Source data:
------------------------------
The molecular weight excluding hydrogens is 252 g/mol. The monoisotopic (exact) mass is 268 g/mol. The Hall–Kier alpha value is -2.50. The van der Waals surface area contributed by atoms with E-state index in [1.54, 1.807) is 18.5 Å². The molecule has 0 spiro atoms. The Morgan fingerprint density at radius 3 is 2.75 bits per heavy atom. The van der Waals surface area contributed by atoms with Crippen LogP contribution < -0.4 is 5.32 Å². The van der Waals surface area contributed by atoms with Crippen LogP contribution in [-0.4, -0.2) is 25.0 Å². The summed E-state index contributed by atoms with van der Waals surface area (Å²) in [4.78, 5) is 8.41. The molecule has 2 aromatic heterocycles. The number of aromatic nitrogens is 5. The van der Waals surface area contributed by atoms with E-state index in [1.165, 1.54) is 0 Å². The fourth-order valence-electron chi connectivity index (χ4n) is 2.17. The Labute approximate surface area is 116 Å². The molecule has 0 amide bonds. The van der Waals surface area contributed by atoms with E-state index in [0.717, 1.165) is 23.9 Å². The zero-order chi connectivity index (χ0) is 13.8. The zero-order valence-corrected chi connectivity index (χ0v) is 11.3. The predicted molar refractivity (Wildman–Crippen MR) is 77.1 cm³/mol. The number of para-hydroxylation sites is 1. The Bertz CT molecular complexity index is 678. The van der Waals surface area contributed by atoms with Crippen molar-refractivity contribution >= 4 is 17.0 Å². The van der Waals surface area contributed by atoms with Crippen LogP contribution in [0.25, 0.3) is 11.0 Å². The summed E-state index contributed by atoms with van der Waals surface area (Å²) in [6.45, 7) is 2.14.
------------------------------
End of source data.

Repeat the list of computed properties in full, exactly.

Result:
The molecular weight excluding hydrogens is 252 g/mol. The monoisotopic (exact) mass is 268 g/mol. The Hall–Kier alpha value is -2.50. The van der Waals surface area contributed by atoms with E-state index in [1.54, 1.807) is 18.5 Å². The molecule has 0 spiro atoms. The Morgan fingerprint density at radius 3 is 2.75 bits per heavy atom. The van der Waals surface area contributed by atoms with Crippen LogP contribution < -0.4 is 5.32 Å². The van der Waals surface area contributed by atoms with Crippen LogP contribution in [-0.4, -0.2) is 25.0 Å². The summed E-state index contributed by atoms with van der Waals surface area (Å²) in [4.78, 5) is 8.41. The molecule has 2 aromatic heterocycles. The number of aromatic nitrogens is 5. The van der Waals surface area contributed by atoms with E-state index in [1.165, 1.54) is 0 Å². The fourth-order valence-electron chi connectivity index (χ4n) is 2.17. The Labute approximate surface area is 116 Å². The molecule has 0 amide bonds. The van der Waals surface area contributed by atoms with E-state index in [0.717, 1.165) is 23.9 Å². The zero-order chi connectivity index (χ0) is 13.8. The zero-order valence-corrected chi connectivity index (χ0v) is 11.3. The predicted molar refractivity (Wildman–Crippen MR) is 77.1 cm³/mol. The number of para-hydroxylation sites is 1. The Bertz CT molecular complexity index is 678. The van der Waals surface area contributed by atoms with Crippen molar-refractivity contribution >= 4 is 17.0 Å². The van der Waals surface area contributed by atoms with Crippen LogP contribution in [0.25, 0.3) is 11.0 Å². The summed E-state index contributed by atoms with van der Waals surface area (Å²) in [6.45, 7) is 2.14.